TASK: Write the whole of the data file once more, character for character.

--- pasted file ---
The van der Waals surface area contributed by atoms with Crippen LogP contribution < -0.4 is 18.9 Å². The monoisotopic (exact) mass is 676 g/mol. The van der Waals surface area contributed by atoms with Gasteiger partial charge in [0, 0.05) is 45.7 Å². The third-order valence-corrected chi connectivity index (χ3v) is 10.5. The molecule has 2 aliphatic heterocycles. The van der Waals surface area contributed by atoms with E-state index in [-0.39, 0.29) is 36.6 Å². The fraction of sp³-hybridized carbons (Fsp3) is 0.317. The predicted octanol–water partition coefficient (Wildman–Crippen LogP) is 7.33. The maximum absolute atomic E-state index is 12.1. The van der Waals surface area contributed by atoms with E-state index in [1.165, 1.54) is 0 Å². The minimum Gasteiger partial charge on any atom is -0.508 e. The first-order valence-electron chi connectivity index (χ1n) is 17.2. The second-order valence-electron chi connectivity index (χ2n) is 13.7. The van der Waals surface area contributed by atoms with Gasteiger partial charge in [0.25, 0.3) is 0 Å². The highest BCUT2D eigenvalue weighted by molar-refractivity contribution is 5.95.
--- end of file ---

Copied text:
The van der Waals surface area contributed by atoms with Crippen LogP contribution < -0.4 is 18.9 Å². The monoisotopic (exact) mass is 676 g/mol. The van der Waals surface area contributed by atoms with Gasteiger partial charge in [0, 0.05) is 45.7 Å². The third-order valence-corrected chi connectivity index (χ3v) is 10.5. The molecule has 2 aliphatic heterocycles. The van der Waals surface area contributed by atoms with E-state index in [-0.39, 0.29) is 36.6 Å². The fraction of sp³-hybridized carbons (Fsp3) is 0.317. The predicted octanol–water partition coefficient (Wildman–Crippen LogP) is 7.33. The maximum absolute atomic E-state index is 12.1. The van der Waals surface area contributed by atoms with E-state index in [1.165, 1.54) is 0 Å². The minimum Gasteiger partial charge on any atom is -0.508 e. The first-order valence-electron chi connectivity index (χ1n) is 17.2. The second-order valence-electron chi connectivity index (χ2n) is 13.7. The van der Waals surface area contributed by atoms with Gasteiger partial charge in [0.25, 0.3) is 0 Å². The highest BCUT2D eigenvalue weighted by molar-refractivity contribution is 5.95.